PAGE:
Nouns, verbs, etc. (selected poems) by Fiona Farrell
Dunedin: Otago University Press, (2020)
RRP: $35, Hb, 212pp
Reviewed by Mary Cresswell
Nouns, verbs, etc. is an attractively presented hardback featuring Farrell’s 2020 selection of her own poems, both published and unpublished. The published ones come from four earlier collections: Cutting Out (1987), The Inhabited Initial (1999), The Pop-Up Book of Invasions (2007) and The Broken Book (2011). Each selection is followed by a group of ‘uncollected poems’ which are not presented in order of composition but to address a particular theme in the published poems. The full book is well thought out and a great pleasure to read and read again.
The 1987 selection begins and ends in a graveyard, with the breakdown into basics that comes with total grief.
The place is a mess and
nothing is where it used to be.
Muddle and scatter. (‘Moving’, p. 19)
‘Three births’ collects feelings from both ends of the spectrum, ending with the loss of an unborn child (made cruelly trivial by the doctor).
The women immigrants[i] starring in ‘Passengers’ are also disjointed, rejected by the society that supposedly welcomed them in the first place: Anne, labelled ‘Clandestine’ by the police; Mary, the household skivvy; Lucy, who died of ‘nervous debility’; and Charlotte, who started out as a skivvy but flipped the bird to her mistress (‘But now you’re on your own, my dear… And you can open your own front door’, p. 28). It’s worth noting here that the notes for this book have a vivid voice of their own as well. The poems can be read without them, but the notes front for worlds quite separate from the worlds of the poems. ‘Passengers’ features twenty 19th-century immigrant women, and in the notes we are also told about a group of songs designed for a YWCA production for the UN Decade for Women, a commission which requested ‘lots of roles for girls’. And lots more: language, writing systems, things we should know about Ireland. The notes of this book add another layer to the poetry.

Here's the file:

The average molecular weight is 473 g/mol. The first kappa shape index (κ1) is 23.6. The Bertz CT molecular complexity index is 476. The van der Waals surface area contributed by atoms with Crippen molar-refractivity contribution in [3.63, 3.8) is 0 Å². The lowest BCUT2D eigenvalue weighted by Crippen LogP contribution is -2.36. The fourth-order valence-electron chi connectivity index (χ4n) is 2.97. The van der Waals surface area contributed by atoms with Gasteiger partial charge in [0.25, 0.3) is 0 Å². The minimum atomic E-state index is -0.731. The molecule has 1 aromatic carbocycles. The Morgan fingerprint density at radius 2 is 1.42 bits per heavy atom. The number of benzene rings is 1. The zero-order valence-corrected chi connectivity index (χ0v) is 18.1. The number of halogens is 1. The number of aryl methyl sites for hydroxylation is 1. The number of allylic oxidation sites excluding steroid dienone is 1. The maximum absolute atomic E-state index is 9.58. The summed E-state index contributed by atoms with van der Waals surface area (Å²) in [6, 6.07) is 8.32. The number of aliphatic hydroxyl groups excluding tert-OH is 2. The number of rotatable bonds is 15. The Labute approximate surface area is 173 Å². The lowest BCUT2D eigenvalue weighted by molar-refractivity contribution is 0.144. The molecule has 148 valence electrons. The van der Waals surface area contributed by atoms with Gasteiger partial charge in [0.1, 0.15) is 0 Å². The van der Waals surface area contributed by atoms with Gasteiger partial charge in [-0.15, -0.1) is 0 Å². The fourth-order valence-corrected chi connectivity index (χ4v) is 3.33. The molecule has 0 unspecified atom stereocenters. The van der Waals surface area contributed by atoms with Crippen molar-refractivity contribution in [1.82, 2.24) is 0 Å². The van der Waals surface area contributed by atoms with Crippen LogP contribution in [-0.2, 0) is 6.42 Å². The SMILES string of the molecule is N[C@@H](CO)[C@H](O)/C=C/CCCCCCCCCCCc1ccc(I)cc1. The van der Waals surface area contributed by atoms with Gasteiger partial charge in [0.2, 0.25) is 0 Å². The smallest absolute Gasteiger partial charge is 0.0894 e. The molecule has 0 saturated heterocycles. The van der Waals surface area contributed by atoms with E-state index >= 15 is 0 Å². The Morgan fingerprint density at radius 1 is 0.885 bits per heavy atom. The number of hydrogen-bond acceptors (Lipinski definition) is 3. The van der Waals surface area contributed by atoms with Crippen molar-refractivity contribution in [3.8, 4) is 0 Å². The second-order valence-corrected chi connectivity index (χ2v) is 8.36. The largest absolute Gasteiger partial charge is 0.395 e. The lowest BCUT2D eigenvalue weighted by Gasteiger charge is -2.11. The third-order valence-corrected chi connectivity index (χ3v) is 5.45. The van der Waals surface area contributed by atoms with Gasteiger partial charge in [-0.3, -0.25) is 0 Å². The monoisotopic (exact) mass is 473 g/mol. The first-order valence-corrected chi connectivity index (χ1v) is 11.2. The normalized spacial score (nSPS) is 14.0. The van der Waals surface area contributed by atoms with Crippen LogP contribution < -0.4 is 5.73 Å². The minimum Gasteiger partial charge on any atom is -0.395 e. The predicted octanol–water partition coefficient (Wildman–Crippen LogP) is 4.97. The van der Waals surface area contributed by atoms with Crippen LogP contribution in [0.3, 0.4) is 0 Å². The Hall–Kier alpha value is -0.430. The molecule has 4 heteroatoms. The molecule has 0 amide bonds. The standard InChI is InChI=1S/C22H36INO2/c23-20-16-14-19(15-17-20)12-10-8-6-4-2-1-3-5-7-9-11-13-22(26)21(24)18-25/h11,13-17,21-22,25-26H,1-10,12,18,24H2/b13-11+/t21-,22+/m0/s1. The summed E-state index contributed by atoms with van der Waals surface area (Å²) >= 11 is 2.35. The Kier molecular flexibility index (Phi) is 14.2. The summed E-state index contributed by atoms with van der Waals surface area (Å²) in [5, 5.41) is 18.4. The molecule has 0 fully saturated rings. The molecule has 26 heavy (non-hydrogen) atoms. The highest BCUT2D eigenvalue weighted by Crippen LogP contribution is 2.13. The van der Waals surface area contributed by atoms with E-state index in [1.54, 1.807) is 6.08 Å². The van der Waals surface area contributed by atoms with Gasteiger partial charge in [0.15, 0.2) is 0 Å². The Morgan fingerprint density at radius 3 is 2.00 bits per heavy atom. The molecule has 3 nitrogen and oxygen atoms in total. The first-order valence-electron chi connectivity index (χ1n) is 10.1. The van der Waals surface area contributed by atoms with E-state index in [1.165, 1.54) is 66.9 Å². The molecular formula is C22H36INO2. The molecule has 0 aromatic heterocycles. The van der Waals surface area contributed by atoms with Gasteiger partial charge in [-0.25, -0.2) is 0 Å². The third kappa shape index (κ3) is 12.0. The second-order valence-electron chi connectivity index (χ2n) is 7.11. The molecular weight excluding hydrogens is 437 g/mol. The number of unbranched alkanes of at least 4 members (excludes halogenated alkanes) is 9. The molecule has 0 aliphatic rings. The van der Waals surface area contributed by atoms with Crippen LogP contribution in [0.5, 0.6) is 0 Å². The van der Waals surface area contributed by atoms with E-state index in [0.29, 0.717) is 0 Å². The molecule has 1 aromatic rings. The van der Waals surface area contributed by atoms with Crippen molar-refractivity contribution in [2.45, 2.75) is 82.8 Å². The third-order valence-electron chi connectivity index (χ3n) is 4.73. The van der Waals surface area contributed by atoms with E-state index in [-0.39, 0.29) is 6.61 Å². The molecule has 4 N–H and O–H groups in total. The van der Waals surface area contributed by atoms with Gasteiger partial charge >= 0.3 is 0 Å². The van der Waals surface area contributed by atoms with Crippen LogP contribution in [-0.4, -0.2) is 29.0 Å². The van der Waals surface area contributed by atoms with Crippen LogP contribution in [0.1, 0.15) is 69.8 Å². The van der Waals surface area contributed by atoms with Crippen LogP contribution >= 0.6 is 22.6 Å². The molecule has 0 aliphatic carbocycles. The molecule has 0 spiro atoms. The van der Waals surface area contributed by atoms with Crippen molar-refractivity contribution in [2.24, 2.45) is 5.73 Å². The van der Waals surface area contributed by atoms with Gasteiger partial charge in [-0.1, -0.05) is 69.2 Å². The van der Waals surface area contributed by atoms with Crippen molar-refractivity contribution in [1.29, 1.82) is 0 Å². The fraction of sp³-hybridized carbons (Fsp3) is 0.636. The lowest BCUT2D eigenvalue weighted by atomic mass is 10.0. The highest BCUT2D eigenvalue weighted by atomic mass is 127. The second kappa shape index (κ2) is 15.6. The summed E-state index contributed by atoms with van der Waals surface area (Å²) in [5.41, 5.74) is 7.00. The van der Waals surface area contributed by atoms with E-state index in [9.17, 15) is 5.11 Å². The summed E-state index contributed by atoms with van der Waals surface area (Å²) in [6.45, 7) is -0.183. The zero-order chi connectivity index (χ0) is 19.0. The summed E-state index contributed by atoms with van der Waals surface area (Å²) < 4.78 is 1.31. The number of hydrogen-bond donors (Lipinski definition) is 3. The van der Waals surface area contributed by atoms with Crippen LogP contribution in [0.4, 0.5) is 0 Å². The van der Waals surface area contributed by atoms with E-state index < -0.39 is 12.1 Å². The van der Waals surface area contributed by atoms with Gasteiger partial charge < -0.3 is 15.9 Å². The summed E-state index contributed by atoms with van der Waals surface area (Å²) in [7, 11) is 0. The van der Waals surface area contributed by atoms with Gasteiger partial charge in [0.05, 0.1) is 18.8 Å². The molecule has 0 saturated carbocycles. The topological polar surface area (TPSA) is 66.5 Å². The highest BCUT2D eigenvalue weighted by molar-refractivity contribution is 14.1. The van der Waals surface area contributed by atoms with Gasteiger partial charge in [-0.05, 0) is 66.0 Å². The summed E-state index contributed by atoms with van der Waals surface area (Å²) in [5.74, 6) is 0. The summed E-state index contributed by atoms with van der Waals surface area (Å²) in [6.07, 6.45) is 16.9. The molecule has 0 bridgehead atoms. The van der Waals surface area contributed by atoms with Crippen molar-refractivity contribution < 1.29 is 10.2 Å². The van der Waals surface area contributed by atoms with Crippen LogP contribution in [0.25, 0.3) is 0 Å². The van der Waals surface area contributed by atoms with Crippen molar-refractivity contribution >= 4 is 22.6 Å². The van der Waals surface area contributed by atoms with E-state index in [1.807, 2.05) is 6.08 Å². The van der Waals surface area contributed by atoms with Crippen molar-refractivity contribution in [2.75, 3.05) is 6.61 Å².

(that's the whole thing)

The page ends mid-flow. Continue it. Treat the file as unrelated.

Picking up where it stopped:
All the published poems in this section present us with fragments in some way or another, and it isn’t until we get to the next (1999) section before we are presented with the idea that bits and pieces might be part of something permanent.
‘The inhabited initial’ is based on meditations on the sources of western writing, including the Hebrew alphabet. But all is not kosher: various letters come in more than once, with differing definitions. (I like the camel who comes in twice, from two directions, and there are five hooks.) Without being specifically told to, we get the idea of attaching disparate bits and pieces a place of their own, maybe even a meaning.
The next poem is a riff on punctuation marks:
Each line a hollow stem
filled with meaning.
Each dot an egg-sac
squirming, each squiggle
setting root where it falls. (‘To the point’, p. 63)
The seven-page poem ‘In a nutshell’ collects all the memories and sensations alive in one hospice ward and attaches them to one figure, the author’s mother in her last days, her death and her burial. The focus is total and powerful – no fragmentation here.
The 2007 poems are a product of Farrell’s residency in Ireland, and they feel like a re-discovered history – specifically of Ireland, but also of the fact that invasions are a permanent part of history, everywhere and forever, even as our genealogies weave in and out.